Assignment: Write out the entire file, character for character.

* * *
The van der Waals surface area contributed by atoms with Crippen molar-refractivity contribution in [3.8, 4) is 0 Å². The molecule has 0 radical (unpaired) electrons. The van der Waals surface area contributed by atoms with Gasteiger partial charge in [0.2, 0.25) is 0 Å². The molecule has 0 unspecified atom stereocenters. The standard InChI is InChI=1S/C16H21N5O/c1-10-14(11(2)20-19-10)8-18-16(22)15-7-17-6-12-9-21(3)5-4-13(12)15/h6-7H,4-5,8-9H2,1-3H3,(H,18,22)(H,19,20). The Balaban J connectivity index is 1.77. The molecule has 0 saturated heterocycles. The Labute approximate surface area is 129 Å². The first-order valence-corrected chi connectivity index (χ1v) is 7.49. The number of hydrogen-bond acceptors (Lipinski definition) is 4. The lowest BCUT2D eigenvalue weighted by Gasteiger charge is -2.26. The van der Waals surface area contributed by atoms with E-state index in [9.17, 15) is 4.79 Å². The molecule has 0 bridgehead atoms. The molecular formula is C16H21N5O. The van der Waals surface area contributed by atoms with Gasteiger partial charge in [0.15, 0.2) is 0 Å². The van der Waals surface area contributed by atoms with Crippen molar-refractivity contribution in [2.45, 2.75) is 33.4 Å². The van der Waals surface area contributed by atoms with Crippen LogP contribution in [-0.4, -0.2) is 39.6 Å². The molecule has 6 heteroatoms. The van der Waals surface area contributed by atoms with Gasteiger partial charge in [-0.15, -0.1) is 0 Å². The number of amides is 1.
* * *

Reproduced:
The van der Waals surface area contributed by atoms with Crippen molar-refractivity contribution in [3.8, 4) is 0 Å². The molecule has 0 radical (unpaired) electrons. The van der Waals surface area contributed by atoms with Gasteiger partial charge in [0.2, 0.25) is 0 Å². The molecule has 0 unspecified atom stereocenters. The standard InChI is InChI=1S/C16H21N5O/c1-10-14(11(2)20-19-10)8-18-16(22)15-7-17-6-12-9-21(3)5-4-13(12)15/h6-7H,4-5,8-9H2,1-3H3,(H,18,22)(H,19,20). The Balaban J connectivity index is 1.77. The molecule has 0 saturated heterocycles. The Labute approximate surface area is 129 Å². The first-order valence-corrected chi connectivity index (χ1v) is 7.49. The number of hydrogen-bond acceptors (Lipinski definition) is 4. The lowest BCUT2D eigenvalue weighted by Gasteiger charge is -2.26. The van der Waals surface area contributed by atoms with E-state index in [9.17, 15) is 4.79 Å². The molecule has 0 bridgehead atoms. The molecular formula is C16H21N5O. The van der Waals surface area contributed by atoms with Gasteiger partial charge in [0.15, 0.2) is 0 Å². The van der Waals surface area contributed by atoms with Crippen molar-refractivity contribution in [2.45, 2.75) is 33.4 Å². The van der Waals surface area contributed by atoms with Crippen LogP contribution in [-0.4, -0.2) is 39.6 Å². The molecule has 6 heteroatoms. The van der Waals surface area contributed by atoms with Gasteiger partial charge in [-0.15, -0.1) is 0 Å². The number of amides is 1.